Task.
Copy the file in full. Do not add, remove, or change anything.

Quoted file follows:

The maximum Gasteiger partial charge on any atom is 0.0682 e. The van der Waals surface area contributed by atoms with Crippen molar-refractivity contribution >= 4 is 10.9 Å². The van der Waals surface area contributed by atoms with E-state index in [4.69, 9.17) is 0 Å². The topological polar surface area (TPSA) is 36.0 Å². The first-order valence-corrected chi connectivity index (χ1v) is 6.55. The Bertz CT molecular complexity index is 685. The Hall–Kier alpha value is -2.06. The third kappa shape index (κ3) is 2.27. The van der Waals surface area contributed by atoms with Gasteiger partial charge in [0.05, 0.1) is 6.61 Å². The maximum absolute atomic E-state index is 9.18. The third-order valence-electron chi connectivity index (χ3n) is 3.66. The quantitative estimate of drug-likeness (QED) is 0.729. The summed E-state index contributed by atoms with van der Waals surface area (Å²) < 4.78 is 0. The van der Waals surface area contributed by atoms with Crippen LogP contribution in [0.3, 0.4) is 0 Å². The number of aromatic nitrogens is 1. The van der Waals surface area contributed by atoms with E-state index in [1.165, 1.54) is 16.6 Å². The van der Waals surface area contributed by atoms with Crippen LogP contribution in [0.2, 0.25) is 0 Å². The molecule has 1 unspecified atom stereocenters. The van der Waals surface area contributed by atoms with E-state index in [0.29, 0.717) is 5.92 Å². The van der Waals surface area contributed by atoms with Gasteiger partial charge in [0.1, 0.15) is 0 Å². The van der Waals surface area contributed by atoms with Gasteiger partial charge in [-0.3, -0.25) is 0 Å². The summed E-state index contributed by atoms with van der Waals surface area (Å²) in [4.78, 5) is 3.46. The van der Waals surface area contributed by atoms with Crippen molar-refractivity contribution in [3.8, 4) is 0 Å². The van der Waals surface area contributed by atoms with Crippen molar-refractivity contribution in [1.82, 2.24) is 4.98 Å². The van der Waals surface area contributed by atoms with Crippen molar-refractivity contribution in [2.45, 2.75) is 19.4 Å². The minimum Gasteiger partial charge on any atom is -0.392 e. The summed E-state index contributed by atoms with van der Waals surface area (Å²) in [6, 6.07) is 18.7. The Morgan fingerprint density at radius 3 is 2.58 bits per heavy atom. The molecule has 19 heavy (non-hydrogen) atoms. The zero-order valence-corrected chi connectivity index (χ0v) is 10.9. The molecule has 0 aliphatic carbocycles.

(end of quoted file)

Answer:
The maximum Gasteiger partial charge on any atom is 0.0682 e. The van der Waals surface area contributed by atoms with Crippen molar-refractivity contribution >= 4 is 10.9 Å². The van der Waals surface area contributed by atoms with E-state index in [4.69, 9.17) is 0 Å². The topological polar surface area (TPSA) is 36.0 Å². The first-order valence-corrected chi connectivity index (χ1v) is 6.55. The Bertz CT molecular complexity index is 685. The Hall–Kier alpha value is -2.06. The third kappa shape index (κ3) is 2.27. The van der Waals surface area contributed by atoms with Gasteiger partial charge in [0.05, 0.1) is 6.61 Å². The maximum absolute atomic E-state index is 9.18. The third-order valence-electron chi connectivity index (χ3n) is 3.66. The quantitative estimate of drug-likeness (QED) is 0.729. The summed E-state index contributed by atoms with van der Waals surface area (Å²) < 4.78 is 0. The van der Waals surface area contributed by atoms with Crippen LogP contribution in [0.3, 0.4) is 0 Å². The number of aromatic nitrogens is 1. The van der Waals surface area contributed by atoms with E-state index in [1.165, 1.54) is 16.6 Å². The van der Waals surface area contributed by atoms with Crippen LogP contribution in [0.2, 0.25) is 0 Å². The molecule has 1 unspecified atom stereocenters. The van der Waals surface area contributed by atoms with E-state index in [0.29, 0.717) is 5.92 Å². The van der Waals surface area contributed by atoms with Gasteiger partial charge in [0.1, 0.15) is 0 Å². The van der Waals surface area contributed by atoms with Gasteiger partial charge in [-0.3, -0.25) is 0 Å². The summed E-state index contributed by atoms with van der Waals surface area (Å²) in [4.78, 5) is 3.46. The van der Waals surface area contributed by atoms with Crippen molar-refractivity contribution in [3.8, 4) is 0 Å². The van der Waals surface area contributed by atoms with Crippen molar-refractivity contribution in [1.82, 2.24) is 4.98 Å². The van der Waals surface area contributed by atoms with Crippen molar-refractivity contribution in [2.45, 2.75) is 19.4 Å². The minimum Gasteiger partial charge on any atom is -0.392 e. The summed E-state index contributed by atoms with van der Waals surface area (Å²) in [6, 6.07) is 18.7. The Morgan fingerprint density at radius 3 is 2.58 bits per heavy atom. The molecule has 19 heavy (non-hydrogen) atoms. The zero-order valence-corrected chi connectivity index (χ0v) is 10.9. The molecule has 0 aliphatic carbocycles.